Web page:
Adobe rolls out beta of Flash Player 10

Adobe today rolled out a beta version of its Adobe Flash Player 10 (formerly called Astro) browser plug-in, which adds features to help designers and developers create special effects and cinematic Web experiences.

The new offering adds support for custom filters and effects created using Adobe's Pixel Bender tool kit, Adobe said. The Pixel Bender technology is used in the company's After Effects CS3 tool, which creates motion graphics and visual effects for film and broadcast.

"We're doing things that really change the game of what's possible on the Internet," said Tom Barclay, senior product marketing manager of Flash Player. "The community now has the ability to upgrade the capabilities of the player and create new types of effects and cinematic experiences that are not available with any other browser plug-in."

The beta version of the player also includes native 3-D transformation and animation capabilities, an extensible rich-text layout, and graphics processing unit hardware acceleration, he added.

View: ComputerWorld

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That whole argument that users don't need a 64-bit plugin because it has no performance gains doesn't fly. It's an F U to users who actually use a computer for more than one task. How dare a user spend the money to purchase a computer with 4GB of memory but also want to do simple tasks on the same machine also such as web browsing. With Microsoft breathing down Adobe's neck with a 64-bit edition of Silverlight, I can't imagine Adobe is doing it on purpose. I guess you can just chalk it up to being a conglomerate. There's a reason why Macromedia was Macromedia and not Adobe. Adobe had to buy Macromedia and get rid of its in-house application, GoLive. Macromedia was just more responsive to the needs of the web designer. When you're as big as Adobe, it's easy to for them to have "blind spots" that you can drive a bus through. But again, they're managing the equivalent of a large city. Time to incorporate ie spin-off?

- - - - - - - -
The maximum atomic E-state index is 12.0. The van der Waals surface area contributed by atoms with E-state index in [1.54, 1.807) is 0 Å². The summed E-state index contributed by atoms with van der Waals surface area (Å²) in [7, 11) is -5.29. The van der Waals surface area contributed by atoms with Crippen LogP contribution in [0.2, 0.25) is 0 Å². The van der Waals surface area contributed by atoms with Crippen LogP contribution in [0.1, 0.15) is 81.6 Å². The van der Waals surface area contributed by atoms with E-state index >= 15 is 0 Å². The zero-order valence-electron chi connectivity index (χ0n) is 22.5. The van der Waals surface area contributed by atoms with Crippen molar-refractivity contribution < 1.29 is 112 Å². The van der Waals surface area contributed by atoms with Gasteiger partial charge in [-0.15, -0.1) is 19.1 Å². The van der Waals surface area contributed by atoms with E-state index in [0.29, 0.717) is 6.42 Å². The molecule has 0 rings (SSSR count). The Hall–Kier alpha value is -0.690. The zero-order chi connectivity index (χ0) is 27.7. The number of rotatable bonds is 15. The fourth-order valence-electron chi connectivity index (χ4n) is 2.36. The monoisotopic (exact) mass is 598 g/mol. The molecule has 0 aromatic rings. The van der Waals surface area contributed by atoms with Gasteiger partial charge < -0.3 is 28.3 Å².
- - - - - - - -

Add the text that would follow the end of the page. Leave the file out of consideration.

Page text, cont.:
I wish they'd come out with a 64-bit version for Vista. Whenever I visit myspace.com where pages have flash, my IE windows turns black or invisible. On a few occasions, it has completely crashed Internet Explorer. When it asks me to allow it to check online for a solution. It says that my Flash player is to blame and to update it. It's been updated to the latest version and it still has this problem. Maybe the WoW64 emulation doesn't work so well with Flash player. Wouldn't that be a good reason to run the plug-in in native mode? Stability so that IE doesn't crash or do weird things.

(trunksy said @ #10)
I wish they'd come out with a 64-bit version for Vista. Whenever I visit myspace.com where pages have flash, my IE windows turns black or invisible. On a few occasions, it has completely crashed Internet Explorer. When it asks me to allow it to check online for a solution. It says that my Flash player is to blame and to update it. It's been updated to the latest version and it still has this problem. Maybe the WoW64 emulation doesn't work so well with Flash player. Wouldn't that be a good reason to run the plug-in in native mode? Stability so that IE doesn't crash or do weird things.

I have the exact same issue! Using a 32-bit Flash plug-in on WoW64 emulation is buggy, at best. It sounds like from previous posts that the experience is similar to a nswrapper. Loss of the window completely even though the task is still running in the taskbar. At least it's not a complete crash, eh?

A 64-bit Linux version would be nice as well, but they haven't even ported to 64-bit for Linux on version 9 so I'm not holding my breath.

If they'd want to stick it to the penguin, I guess they wouldn't release a player for Linux at all.

I don't know why Linux has higher minimum requirements than Windows, but it seems the requirements on that page for video playback are exactly the same for Windows and Linux.
You definitely woudln't have fun with youtube on a 450MHz processor on Windows. Flash is a dog when it comes to video playback, on any platform.

I have entire facilities running 64 XP and 64 Vista and we for one are very glad to avoid all the advertisements that don't play in our 64 bit native browser. :)

If we need to see something on youtube, we run explorer 32 bit or firefox.

I hope the Open Screen project will take effect soon, I'm getting tired of being stuck on Flash 7 on the Nintendo Wii.